The oldest rice remains found to date, discovered in the north of Thailand, were harvested some 10,000 years ago. At the end of the 17th century, rice finally managed to cross the Atlantic and reach the new world. Japan is also worthy of mention, beginning to grow rice in 300BC. The Japanese nation today consumes only half as much rice as the Chinese.
Rice is one of the most important useful plants on earth and serves as the basis for life for half the world’s population. Thus it is hardly surprising that countless myths and rituals - particularly in Asia - pay tribute to this ‘divine’ plant, which is regarded as being a general symbol of immortality, soul food, power and fame, and not least stands for happiness and fertility: even in some European countries, it is still tradition today to throw rice over bridal couples after the wedding ceremony.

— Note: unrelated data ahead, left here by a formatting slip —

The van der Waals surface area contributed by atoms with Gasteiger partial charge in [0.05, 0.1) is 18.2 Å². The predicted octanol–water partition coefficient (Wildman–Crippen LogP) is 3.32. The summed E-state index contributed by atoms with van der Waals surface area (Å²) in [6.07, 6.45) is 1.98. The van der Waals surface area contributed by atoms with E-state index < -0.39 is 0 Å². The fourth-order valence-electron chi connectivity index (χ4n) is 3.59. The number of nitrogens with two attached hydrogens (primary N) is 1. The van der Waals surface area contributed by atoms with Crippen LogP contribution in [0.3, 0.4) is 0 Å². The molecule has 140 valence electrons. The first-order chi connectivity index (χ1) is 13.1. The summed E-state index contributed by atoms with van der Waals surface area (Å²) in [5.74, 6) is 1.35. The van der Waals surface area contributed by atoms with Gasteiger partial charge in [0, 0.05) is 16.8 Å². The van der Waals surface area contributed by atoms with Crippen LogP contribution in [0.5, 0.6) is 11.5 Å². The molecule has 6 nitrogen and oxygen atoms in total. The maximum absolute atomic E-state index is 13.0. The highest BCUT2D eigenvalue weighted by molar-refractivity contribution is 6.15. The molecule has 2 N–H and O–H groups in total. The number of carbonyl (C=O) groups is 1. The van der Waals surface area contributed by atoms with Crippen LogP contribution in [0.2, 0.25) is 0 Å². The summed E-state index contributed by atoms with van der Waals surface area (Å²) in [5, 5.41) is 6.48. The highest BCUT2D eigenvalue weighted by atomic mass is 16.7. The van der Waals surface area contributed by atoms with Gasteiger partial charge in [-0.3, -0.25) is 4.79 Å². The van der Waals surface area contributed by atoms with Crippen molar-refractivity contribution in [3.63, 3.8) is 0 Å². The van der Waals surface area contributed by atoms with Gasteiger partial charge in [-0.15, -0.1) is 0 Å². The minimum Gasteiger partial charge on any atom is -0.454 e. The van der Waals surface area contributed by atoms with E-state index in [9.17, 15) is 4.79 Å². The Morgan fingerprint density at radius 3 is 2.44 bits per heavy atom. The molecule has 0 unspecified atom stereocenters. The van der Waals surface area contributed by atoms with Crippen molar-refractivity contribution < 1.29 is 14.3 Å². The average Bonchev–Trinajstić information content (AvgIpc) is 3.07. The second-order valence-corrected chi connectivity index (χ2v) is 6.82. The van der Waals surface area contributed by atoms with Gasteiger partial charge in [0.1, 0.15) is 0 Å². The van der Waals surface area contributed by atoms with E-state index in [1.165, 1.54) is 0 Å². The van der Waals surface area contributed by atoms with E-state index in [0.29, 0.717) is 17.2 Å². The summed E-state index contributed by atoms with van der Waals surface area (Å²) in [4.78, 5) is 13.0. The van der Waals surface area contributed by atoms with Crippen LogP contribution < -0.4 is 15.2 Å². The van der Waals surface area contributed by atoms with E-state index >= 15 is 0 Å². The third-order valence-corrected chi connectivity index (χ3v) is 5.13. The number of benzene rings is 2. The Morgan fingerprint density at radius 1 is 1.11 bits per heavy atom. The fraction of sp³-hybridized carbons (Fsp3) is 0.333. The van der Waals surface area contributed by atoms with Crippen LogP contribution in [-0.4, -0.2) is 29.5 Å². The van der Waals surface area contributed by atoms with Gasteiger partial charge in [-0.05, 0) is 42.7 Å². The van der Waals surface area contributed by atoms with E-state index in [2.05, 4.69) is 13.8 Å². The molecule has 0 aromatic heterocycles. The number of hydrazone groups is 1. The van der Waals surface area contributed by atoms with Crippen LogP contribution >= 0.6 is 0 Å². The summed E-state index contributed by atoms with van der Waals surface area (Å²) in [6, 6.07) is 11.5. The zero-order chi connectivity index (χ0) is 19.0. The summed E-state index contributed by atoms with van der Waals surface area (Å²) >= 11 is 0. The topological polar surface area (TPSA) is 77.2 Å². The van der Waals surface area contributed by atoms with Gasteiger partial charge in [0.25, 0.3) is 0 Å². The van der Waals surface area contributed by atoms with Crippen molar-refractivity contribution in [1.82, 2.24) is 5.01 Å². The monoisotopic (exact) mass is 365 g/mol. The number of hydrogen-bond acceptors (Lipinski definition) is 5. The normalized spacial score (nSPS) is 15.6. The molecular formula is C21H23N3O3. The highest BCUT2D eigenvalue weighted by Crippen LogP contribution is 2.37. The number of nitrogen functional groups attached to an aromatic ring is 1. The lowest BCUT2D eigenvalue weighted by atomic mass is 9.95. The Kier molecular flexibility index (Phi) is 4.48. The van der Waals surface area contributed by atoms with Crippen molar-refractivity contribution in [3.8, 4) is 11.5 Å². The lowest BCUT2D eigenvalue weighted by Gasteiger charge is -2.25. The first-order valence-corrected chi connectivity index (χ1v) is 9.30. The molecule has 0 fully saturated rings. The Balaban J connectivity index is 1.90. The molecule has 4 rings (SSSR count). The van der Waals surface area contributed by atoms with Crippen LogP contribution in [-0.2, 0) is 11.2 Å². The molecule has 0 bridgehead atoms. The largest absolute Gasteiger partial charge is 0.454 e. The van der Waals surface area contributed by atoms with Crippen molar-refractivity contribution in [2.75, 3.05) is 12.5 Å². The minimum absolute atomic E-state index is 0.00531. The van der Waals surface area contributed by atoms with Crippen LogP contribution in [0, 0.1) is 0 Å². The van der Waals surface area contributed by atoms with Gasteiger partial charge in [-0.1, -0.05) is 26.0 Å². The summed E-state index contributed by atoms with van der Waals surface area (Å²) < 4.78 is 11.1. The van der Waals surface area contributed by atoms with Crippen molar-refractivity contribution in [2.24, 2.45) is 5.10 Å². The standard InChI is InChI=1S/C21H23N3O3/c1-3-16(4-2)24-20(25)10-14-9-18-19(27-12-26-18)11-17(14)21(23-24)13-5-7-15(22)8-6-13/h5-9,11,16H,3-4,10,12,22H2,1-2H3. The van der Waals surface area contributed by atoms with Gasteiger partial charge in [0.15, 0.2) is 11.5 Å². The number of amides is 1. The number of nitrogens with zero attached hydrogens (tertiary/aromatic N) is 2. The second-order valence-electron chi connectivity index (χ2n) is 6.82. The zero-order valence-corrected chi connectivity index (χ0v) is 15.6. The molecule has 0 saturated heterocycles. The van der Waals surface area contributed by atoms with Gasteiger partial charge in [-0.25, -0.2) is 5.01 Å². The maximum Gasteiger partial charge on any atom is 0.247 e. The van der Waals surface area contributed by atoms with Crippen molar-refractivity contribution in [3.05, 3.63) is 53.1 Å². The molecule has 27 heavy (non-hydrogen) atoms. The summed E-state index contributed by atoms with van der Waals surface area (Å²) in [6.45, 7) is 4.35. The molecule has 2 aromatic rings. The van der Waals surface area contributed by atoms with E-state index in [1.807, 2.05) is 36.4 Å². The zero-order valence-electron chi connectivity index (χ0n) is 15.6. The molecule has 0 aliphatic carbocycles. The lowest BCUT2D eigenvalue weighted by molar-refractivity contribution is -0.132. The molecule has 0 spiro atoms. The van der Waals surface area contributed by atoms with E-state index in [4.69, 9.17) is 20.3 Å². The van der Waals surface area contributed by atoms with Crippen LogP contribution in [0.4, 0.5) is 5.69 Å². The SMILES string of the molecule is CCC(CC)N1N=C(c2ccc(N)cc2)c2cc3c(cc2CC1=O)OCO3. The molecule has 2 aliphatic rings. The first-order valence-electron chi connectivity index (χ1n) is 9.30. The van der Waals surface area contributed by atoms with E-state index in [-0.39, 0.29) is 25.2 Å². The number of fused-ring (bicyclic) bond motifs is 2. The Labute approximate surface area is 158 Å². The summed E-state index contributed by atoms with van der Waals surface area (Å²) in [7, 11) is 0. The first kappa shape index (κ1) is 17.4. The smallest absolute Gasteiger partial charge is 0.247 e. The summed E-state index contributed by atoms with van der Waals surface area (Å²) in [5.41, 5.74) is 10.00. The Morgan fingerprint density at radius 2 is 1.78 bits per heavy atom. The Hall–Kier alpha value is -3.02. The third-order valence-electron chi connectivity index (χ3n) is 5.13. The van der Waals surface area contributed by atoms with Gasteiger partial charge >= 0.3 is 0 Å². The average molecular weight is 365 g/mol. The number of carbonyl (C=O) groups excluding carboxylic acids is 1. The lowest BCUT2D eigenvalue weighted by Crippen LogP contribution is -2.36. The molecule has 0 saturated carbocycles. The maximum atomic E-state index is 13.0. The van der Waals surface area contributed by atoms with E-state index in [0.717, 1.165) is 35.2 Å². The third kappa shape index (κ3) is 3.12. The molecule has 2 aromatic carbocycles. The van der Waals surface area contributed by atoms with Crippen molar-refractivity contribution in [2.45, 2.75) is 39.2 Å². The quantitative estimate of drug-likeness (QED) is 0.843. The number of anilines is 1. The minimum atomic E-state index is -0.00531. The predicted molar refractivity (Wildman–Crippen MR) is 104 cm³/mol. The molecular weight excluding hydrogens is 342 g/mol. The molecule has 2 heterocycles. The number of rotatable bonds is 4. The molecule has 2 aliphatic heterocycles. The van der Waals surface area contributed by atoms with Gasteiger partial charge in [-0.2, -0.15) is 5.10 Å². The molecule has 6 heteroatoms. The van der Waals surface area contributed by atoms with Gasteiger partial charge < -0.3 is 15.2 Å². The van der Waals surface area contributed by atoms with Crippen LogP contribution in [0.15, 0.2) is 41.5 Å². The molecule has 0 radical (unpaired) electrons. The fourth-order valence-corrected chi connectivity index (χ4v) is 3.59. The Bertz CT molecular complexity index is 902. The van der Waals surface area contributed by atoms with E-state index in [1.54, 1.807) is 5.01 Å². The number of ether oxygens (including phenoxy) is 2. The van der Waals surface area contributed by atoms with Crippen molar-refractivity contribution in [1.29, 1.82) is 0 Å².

Scientific findings have corroborated this fact again and again. The discovery of the "Spirit Cave" in mountainous country in northern Thailand, for example, was a sensation. This cave housed rice remains which were harvested some 10,000 years ago and filled into vessels as part of a ceremonious ritual.
From south east Asia, rice-growing traditions spread over India and Persia to the fertile plains alongside the Euphrates river, and from thence to Egypt. It was Alexander the Great who brought the plant to the Mediterranean countries. Surprisingly, the Romans - otherwise known as food-lovers - were not impressed by the grain. Not until the Moors introduced rice to Spain in the 9th century did it gain a foothold in Italy and France as well.